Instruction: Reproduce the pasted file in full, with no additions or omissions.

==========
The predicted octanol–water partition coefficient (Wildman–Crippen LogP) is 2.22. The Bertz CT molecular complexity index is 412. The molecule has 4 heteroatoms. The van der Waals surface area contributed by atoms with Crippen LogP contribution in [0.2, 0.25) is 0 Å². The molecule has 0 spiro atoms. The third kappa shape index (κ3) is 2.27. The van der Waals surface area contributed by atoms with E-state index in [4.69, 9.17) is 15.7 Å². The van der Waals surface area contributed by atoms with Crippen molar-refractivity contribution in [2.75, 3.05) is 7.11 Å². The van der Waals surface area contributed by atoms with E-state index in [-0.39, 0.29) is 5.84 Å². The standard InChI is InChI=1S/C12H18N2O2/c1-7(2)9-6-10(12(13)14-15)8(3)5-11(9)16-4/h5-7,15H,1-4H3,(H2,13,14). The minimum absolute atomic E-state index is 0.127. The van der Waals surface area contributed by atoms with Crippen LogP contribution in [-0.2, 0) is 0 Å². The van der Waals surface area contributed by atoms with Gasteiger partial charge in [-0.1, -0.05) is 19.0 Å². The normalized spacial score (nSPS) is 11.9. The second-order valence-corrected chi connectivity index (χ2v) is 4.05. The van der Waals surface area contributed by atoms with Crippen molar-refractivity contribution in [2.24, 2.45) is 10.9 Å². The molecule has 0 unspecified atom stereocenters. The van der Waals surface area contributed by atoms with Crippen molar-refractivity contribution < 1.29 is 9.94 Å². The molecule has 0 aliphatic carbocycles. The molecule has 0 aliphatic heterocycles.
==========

The predicted octanol–water partition coefficient (Wildman–Crippen LogP) is 2.22. The Bertz CT molecular complexity index is 412. The molecule has 4 heteroatoms. The van der Waals surface area contributed by atoms with Crippen LogP contribution in [0.2, 0.25) is 0 Å². The molecule has 0 spiro atoms. The third kappa shape index (κ3) is 2.27. The van der Waals surface area contributed by atoms with E-state index in [4.69, 9.17) is 15.7 Å². The van der Waals surface area contributed by atoms with Crippen molar-refractivity contribution in [2.75, 3.05) is 7.11 Å². The van der Waals surface area contributed by atoms with E-state index in [-0.39, 0.29) is 5.84 Å². The standard InChI is InChI=1S/C12H18N2O2/c1-7(2)9-6-10(12(13)14-15)8(3)5-11(9)16-4/h5-7,15H,1-4H3,(H2,13,14). The minimum absolute atomic E-state index is 0.127. The van der Waals surface area contributed by atoms with Crippen LogP contribution in [-0.2, 0) is 0 Å². The van der Waals surface area contributed by atoms with Gasteiger partial charge in [-0.1, -0.05) is 19.0 Å². The normalized spacial score (nSPS) is 11.9. The second-order valence-corrected chi connectivity index (χ2v) is 4.05. The van der Waals surface area contributed by atoms with Crippen molar-refractivity contribution in [2.24, 2.45) is 10.9 Å². The molecule has 0 unspecified atom stereocenters. The van der Waals surface area contributed by atoms with Crippen molar-refractivity contribution < 1.29 is 9.94 Å². The molecule has 0 aliphatic carbocycles. The molecule has 0 aliphatic heterocycles.